How-To Guide for First-Time Dads Amid a Pandemic

mother holding child

The media hasn’t been completely honest about how hard parenthood is. Every day, we’re bombarded with images of serene-looking couples looking calmly at their cute newborns without a care in the world. Real-life couldn’t be further from the truth. Parenting indeed is one of the most rewarding and fulfilling things in the world, but it is also one of the most difficult paths a person could choose. When you factor in a pandemic and a recession, it’s pretty much like rolling a giant boulder up a steep hill. Admitting this doesn’t mean we love our family any less—in fact, it is an opportunity for the whole family to be realistic and prepared for the challenges of home life.

There’s also not a lot of resources for first-time dads. It is good and right that there is a wealth of knowledge and tips for mothers, but dads need a lot of encouragement and support, too.

Here are a few hacks for first-time dads, because we know fathers need all the help they can get.

Before Birth

Save money. It is common knowledge that having a baby is expensive. But it’s one thing to know about it in theory and one thing to experience it firsthand. It costs even more for couples who have no health insurance. Use the months leading up to the baby’s birth to save up as much as you can.

Don’t miss the prenatal checkups. Nothing gives you more excitement than seeing your baby’s first ultrasound scans and hearing their heartbeat. It will also keep you up-to-date on the state of your partner and child’s health, and if there are risks, you need to be aware of it.

Be there for your partner. Depending on your partner’s pregnancy risk (some pregnancies are more high-risk than others), you may need to be more active and present for her. Not every pregnancy is the same, but there are a lot of guidelines and precedents to abide by. For some, the first trimester is the hardest. Be prepared for the morning sickness, food aversion and cravings, mood swings, and other signs. Be patient and attentive, and don’t hesitate to ask your partner for her needs. Ask her what she needs from you during the birth so you can set some expectations.

baby sleeping

During the Birth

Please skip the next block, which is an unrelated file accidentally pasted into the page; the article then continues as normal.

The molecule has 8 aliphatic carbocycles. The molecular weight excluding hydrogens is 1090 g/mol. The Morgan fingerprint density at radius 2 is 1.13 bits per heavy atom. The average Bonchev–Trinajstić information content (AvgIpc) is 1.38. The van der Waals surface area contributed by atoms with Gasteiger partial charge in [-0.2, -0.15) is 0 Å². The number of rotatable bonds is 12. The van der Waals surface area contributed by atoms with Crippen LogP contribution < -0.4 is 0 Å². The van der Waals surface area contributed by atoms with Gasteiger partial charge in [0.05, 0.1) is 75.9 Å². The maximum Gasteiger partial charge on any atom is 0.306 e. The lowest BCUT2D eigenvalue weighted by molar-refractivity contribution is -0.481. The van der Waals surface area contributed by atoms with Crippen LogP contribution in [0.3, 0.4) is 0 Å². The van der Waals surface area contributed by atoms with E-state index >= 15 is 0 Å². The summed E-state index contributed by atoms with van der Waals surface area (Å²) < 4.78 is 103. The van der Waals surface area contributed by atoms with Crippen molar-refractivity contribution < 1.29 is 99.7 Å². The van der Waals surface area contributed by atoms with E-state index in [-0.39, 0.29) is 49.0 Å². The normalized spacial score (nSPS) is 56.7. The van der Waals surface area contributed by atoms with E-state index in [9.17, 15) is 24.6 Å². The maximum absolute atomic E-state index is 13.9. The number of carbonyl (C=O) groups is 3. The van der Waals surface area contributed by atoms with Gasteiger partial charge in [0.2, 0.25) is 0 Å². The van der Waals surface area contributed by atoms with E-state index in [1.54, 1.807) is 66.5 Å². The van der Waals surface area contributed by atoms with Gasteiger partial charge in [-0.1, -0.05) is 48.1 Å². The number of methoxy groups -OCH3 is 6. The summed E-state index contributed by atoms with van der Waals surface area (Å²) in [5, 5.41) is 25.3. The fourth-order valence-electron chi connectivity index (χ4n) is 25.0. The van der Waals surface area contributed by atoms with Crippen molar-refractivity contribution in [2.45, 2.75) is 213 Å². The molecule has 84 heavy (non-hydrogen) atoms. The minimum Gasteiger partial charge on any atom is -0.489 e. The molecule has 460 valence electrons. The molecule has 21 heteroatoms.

Make sure the baby bag is complete and prepared. Prepare the bag you’re going to bring to the hospital 2-3 weeks before the due date. The hospital has all the disposable stuff you need, but if your partner’s skin is sensitive, it couldn’t hurt to bring your own as well. Here is a basic checklist for the baby bag:

  1. Birth plan
  2. Toiletries for you and your partner
  3. Comfortable clothes
  4. Nipple cream (if you plan to breastfeed)
  5. Adult diapers
  6. Bottles of formula (if you plan to feed with baby formula)
  7. Car seat (the hospital will not let you leave with the baby if a car seat is not yet properly installed)
  8. Clothes for going home

Be present, and don’t panic. Ask your hospital or healthcare provider about their COVID-19 guidelines and restrictions. Since the pandemic was announced, some hospitals have not allowed visitors in the delivery room. Some hospitals only allow one visitor per mother if specific health criteria are met. The restrictions vary from hospital to hospital, but one thing is sure: All hospitals are working hard to ensure a safe and normal delivery for mothers, even during a pandemic. Don’t panic and meet the expectation your partner set when you talked about what she needs from you during the birth.

After Birth

Take the initiative. The delivery will take a toll on your partner’s energy. She’s going to need as much rest as she can, but it will be a challenge for her with the baby needing to feed most of the time. Take the initiative and be one step ahead of her needs, but be sure to ask her regularly how you can help. Your partner may need to sleep as the baby sleeps, so take watch over them as they do.

Pick up the slack around the house. Your partner may not be fully able to help around the house as she used to before she gave birth. Understand and pick up the slack. Do more of the cleaning and cooking around the house. Don’t hesitate to outsource what you can, like going to a laundry service for your dirty clothes and sheets. Your parenting is only as successful as your teamwork.

Treasure These Moments

Yes, parenting is hard, but it is also a privilege. Don’t focus on the hardships or think of it as a duty. You don’t have to take care of a baby; you get to take care of one. Babies grow up fast. Treasure these moments and enjoy being a father.

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